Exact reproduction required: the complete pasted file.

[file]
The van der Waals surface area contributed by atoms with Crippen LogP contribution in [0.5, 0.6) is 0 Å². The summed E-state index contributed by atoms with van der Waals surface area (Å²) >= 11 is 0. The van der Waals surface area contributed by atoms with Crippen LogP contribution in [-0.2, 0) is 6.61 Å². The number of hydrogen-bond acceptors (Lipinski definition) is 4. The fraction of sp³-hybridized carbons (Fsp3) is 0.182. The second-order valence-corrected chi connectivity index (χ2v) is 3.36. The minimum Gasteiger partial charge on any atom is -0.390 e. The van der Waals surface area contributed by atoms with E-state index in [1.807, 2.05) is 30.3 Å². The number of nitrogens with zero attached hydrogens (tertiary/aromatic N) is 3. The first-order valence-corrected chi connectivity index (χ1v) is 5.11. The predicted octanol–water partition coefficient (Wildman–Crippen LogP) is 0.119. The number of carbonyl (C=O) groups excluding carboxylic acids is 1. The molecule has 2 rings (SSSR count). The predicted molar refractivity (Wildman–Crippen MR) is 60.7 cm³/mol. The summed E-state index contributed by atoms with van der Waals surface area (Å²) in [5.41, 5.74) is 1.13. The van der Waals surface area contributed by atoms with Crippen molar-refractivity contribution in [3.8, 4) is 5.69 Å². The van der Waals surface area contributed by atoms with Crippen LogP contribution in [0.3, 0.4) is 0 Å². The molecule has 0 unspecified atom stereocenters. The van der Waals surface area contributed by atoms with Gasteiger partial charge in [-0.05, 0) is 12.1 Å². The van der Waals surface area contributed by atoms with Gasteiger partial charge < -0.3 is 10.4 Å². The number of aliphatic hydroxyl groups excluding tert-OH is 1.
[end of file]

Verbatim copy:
The van der Waals surface area contributed by atoms with Crippen LogP contribution in [0.5, 0.6) is 0 Å². The summed E-state index contributed by atoms with van der Waals surface area (Å²) >= 11 is 0. The van der Waals surface area contributed by atoms with Crippen LogP contribution in [-0.2, 0) is 6.61 Å². The number of hydrogen-bond acceptors (Lipinski definition) is 4. The fraction of sp³-hybridized carbons (Fsp3) is 0.182. The second-order valence-corrected chi connectivity index (χ2v) is 3.36. The minimum Gasteiger partial charge on any atom is -0.390 e. The van der Waals surface area contributed by atoms with E-state index in [1.807, 2.05) is 30.3 Å². The number of nitrogens with zero attached hydrogens (tertiary/aromatic N) is 3. The first-order valence-corrected chi connectivity index (χ1v) is 5.11. The predicted octanol–water partition coefficient (Wildman–Crippen LogP) is 0.119. The number of carbonyl (C=O) groups excluding carboxylic acids is 1. The molecule has 2 rings (SSSR count). The predicted molar refractivity (Wildman–Crippen MR) is 60.7 cm³/mol. The summed E-state index contributed by atoms with van der Waals surface area (Å²) in [5.41, 5.74) is 1.13. The van der Waals surface area contributed by atoms with Crippen molar-refractivity contribution in [3.8, 4) is 5.69 Å². The van der Waals surface area contributed by atoms with Crippen LogP contribution in [0.3, 0.4) is 0 Å². The molecule has 0 unspecified atom stereocenters. The van der Waals surface area contributed by atoms with Gasteiger partial charge in [-0.05, 0) is 12.1 Å². The van der Waals surface area contributed by atoms with Gasteiger partial charge < -0.3 is 10.4 Å². The number of aliphatic hydroxyl groups excluding tert-OH is 1.